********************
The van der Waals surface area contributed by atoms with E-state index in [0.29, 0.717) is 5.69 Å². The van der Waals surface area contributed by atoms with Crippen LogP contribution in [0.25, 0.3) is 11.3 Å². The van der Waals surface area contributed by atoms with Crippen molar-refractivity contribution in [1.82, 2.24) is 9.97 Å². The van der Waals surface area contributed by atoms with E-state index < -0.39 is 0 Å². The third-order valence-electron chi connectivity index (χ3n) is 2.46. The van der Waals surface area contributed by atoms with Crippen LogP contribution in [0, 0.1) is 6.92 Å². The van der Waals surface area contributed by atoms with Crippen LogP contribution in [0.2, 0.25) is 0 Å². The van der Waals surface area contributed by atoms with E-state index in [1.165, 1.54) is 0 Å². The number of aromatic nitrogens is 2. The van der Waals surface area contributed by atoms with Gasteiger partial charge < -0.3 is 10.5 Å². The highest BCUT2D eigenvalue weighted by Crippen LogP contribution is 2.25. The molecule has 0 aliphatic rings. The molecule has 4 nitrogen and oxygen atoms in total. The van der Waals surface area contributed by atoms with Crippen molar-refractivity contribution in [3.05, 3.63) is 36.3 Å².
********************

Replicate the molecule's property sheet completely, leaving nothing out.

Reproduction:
The van der Waals surface area contributed by atoms with E-state index in [0.29, 0.717) is 5.69 Å². The van der Waals surface area contributed by atoms with Crippen LogP contribution in [0.25, 0.3) is 11.3 Å². The van der Waals surface area contributed by atoms with Crippen molar-refractivity contribution in [1.82, 2.24) is 9.97 Å². The van der Waals surface area contributed by atoms with E-state index < -0.39 is 0 Å². The third-order valence-electron chi connectivity index (χ3n) is 2.46. The van der Waals surface area contributed by atoms with Crippen LogP contribution in [0, 0.1) is 6.92 Å². The van der Waals surface area contributed by atoms with Crippen LogP contribution in [0.2, 0.25) is 0 Å². The van der Waals surface area contributed by atoms with E-state index in [1.165, 1.54) is 0 Å². The number of aromatic nitrogens is 2. The van der Waals surface area contributed by atoms with Gasteiger partial charge < -0.3 is 10.5 Å². The highest BCUT2D eigenvalue weighted by Crippen LogP contribution is 2.25. The molecule has 0 aliphatic rings. The molecule has 4 nitrogen and oxygen atoms in total. The van der Waals surface area contributed by atoms with Crippen molar-refractivity contribution in [3.05, 3.63) is 36.3 Å².